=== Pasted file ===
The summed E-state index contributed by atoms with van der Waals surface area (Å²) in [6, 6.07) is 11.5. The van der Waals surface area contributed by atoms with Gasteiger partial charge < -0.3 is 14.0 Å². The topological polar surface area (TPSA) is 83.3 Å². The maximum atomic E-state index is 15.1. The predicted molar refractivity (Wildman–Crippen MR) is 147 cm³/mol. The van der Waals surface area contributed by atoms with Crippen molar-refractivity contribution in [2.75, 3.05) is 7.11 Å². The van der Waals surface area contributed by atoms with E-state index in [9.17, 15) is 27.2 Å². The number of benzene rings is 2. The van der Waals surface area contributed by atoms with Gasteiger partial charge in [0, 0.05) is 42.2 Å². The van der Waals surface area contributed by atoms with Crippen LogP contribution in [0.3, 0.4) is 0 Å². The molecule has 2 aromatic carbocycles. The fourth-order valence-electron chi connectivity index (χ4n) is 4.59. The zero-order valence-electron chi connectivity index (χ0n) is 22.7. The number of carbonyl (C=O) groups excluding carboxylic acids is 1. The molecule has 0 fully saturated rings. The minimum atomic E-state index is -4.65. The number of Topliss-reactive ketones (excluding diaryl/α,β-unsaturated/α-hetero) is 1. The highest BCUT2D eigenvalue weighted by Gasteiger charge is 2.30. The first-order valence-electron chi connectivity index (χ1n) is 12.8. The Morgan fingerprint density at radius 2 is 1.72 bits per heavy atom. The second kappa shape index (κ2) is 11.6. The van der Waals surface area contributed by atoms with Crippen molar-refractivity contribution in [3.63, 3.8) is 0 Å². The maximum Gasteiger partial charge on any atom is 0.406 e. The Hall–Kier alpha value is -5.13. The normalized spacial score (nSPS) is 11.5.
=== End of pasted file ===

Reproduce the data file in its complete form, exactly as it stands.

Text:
The summed E-state index contributed by atoms with van der Waals surface area (Å²) in [6, 6.07) is 11.5. The van der Waals surface area contributed by atoms with Gasteiger partial charge < -0.3 is 14.0 Å². The topological polar surface area (TPSA) is 83.3 Å². The maximum atomic E-state index is 15.1. The predicted molar refractivity (Wildman–Crippen MR) is 147 cm³/mol. The van der Waals surface area contributed by atoms with Crippen molar-refractivity contribution in [2.75, 3.05) is 7.11 Å². The van der Waals surface area contributed by atoms with E-state index in [9.17, 15) is 27.2 Å². The number of benzene rings is 2. The van der Waals surface area contributed by atoms with Gasteiger partial charge in [0, 0.05) is 42.2 Å². The van der Waals surface area contributed by atoms with Crippen LogP contribution in [0.3, 0.4) is 0 Å². The molecule has 2 aromatic carbocycles. The fourth-order valence-electron chi connectivity index (χ4n) is 4.59. The zero-order valence-electron chi connectivity index (χ0n) is 22.7. The number of carbonyl (C=O) groups excluding carboxylic acids is 1. The molecule has 0 fully saturated rings. The minimum atomic E-state index is -4.65. The number of Topliss-reactive ketones (excluding diaryl/α,β-unsaturated/α-hetero) is 1. The highest BCUT2D eigenvalue weighted by Gasteiger charge is 2.30. The first-order valence-electron chi connectivity index (χ1n) is 12.8. The Morgan fingerprint density at radius 2 is 1.72 bits per heavy atom. The second kappa shape index (κ2) is 11.6. The van der Waals surface area contributed by atoms with Crippen molar-refractivity contribution in [3.63, 3.8) is 0 Å². The maximum Gasteiger partial charge on any atom is 0.406 e. The Hall–Kier alpha value is -5.13. The normalized spacial score (nSPS) is 11.5.